By Gina Malone
Danette Sperry’s art practice is sort of like the adage about building it and then having them—in this case, the inspirations—come. Because she has always felt a spiritual connection to nature and because her husband, John Sperry, is a folk artist also, she created a lush, brightly colored garden around their home studio in Maysville, Georgia. They joke that it’s a short commute to work and the only traffic is darting birds. “The beautiful garden I have created around our home and the birds and other creatures that visit the garden are often the focal points of my paintings,” Sperry says. “As a bird watcher and lover, I have a backyard of birdfeeders, birdhouses and flower gardens that inspire my pieces.”
Her surroundings bolster her creativity in other ways as well. Their home is a 1915 farmhouse imbued with character by their collection of primitive antiques, mid-century, modern and industrial décor, music, abstracts, pottery and, of course, folk art. For her, old things, with their generations of use, have stories to tell.
“I have been creating some form of art from the time of childhood,” Sperry says. “You weren’t to complain of being bored. You found ways to occupy your time! So I bonded with the animals and nature surrounding me and found my joy for creativity in the process.”
She is self-taught, spending the last 25 years making primitive furniture, such as farm tables, from reclaimed wood; creating folk art sculptures with reclaimed wood and vintage found objects; and painting. In 2015, she began to incorporate textures and relief work into her folk art paintings and onto the frames as well. “This developed with my playing around with ideas,” she says, “trying not to be limited in subject by the old, found objects of my wood sculptures and wanting more freedom to create whatever I wanted and was inspired to create at that time, as well as wanting to add textures to my paintings.”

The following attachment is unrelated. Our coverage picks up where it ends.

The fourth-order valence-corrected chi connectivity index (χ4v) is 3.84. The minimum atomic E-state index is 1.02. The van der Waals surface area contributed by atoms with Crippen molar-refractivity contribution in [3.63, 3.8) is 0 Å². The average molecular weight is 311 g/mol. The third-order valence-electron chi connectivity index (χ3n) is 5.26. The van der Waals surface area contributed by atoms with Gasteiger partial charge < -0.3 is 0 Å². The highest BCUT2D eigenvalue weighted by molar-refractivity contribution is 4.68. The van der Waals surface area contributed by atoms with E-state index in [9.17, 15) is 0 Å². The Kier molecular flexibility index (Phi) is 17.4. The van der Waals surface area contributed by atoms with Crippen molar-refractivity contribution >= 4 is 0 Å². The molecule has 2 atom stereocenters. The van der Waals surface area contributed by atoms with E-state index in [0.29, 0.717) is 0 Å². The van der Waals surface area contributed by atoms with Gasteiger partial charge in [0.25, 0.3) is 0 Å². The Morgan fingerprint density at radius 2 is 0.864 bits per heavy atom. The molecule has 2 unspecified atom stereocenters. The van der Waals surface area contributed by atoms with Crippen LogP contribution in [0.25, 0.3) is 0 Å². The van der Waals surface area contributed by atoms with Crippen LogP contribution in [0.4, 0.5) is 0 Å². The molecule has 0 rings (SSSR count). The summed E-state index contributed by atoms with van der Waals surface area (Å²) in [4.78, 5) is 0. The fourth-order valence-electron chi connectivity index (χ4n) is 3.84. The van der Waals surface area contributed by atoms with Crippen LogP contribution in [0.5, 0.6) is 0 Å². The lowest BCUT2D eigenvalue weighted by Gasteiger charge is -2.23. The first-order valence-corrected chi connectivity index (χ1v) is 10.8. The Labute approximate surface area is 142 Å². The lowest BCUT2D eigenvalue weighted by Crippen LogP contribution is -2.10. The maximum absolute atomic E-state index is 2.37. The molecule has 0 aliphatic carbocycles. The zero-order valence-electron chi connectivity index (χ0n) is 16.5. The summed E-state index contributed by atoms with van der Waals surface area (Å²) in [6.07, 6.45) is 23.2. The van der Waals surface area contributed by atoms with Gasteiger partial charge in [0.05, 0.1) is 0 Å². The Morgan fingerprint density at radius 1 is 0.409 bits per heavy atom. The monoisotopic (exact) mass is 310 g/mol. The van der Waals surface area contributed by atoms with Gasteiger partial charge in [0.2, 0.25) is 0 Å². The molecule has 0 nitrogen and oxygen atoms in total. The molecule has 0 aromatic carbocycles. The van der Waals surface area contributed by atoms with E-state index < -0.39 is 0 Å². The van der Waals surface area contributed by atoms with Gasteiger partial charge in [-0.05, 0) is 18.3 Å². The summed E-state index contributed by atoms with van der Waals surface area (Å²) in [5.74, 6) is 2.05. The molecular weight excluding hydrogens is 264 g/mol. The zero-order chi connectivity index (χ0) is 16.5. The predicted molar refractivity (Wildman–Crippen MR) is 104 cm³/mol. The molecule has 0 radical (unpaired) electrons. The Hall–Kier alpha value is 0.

She describes her works as three-dimensional, raised-relief, mixed media folk art paintings. To achieve the effect, she uses a combination of several applied media such as gels and pastes. Tools that aid the special sculpting technique she developed include palette knives, paintbrushes and fine pottery tools. “Each piece is framed and incorporates incredible attention to detail, bringing out the personality of my subjects with lots of raised images and textures,” Sperry says. She likens her backgrounds to old plaster walls, with the aged character they often exhibit. The finished works look much better in person, she adds, where the textures can be appreciated.
“The moment I saw Danette’s work, I wanted to hang it on our walls,” says Julia L. Mills, gallery director at American Folk Art & Framing. “It’s really not often that you come across an artist that has pioneered their own technique and style in such an elevated way.”
Sperry likes these words from Andy Warhol: “Don’t think about making art, just get it done. Let everyone else decide if it’s good or bad, whether they love it or hate it. While they are deciding, make even more art.” She doesn’t participate in many festivals or shows, she says, because of the time she invests in her work. Some paintings take weeks; others, months. “My pieces are very time-consuming,” Sperry says. “Each one has its own special character, texture and images, and talks to me in some way.” She works every day in her studio, her head filled with ideas for future paintings, even as she completes the one she is working on.
“I don’t think becoming an artist was a decision for me,” Sperry says. “I think art chose me, and since it has made me and many others happy, I have followed my path of art.”
Find Danette Sperry on Instagram and Facebook @DanetteSperryFolkArt. She is represented locally by American Folk Art & Framing, where her work may be seen in the current exhibition In Full Bloom: Botanical Visions, through Friday, August 19.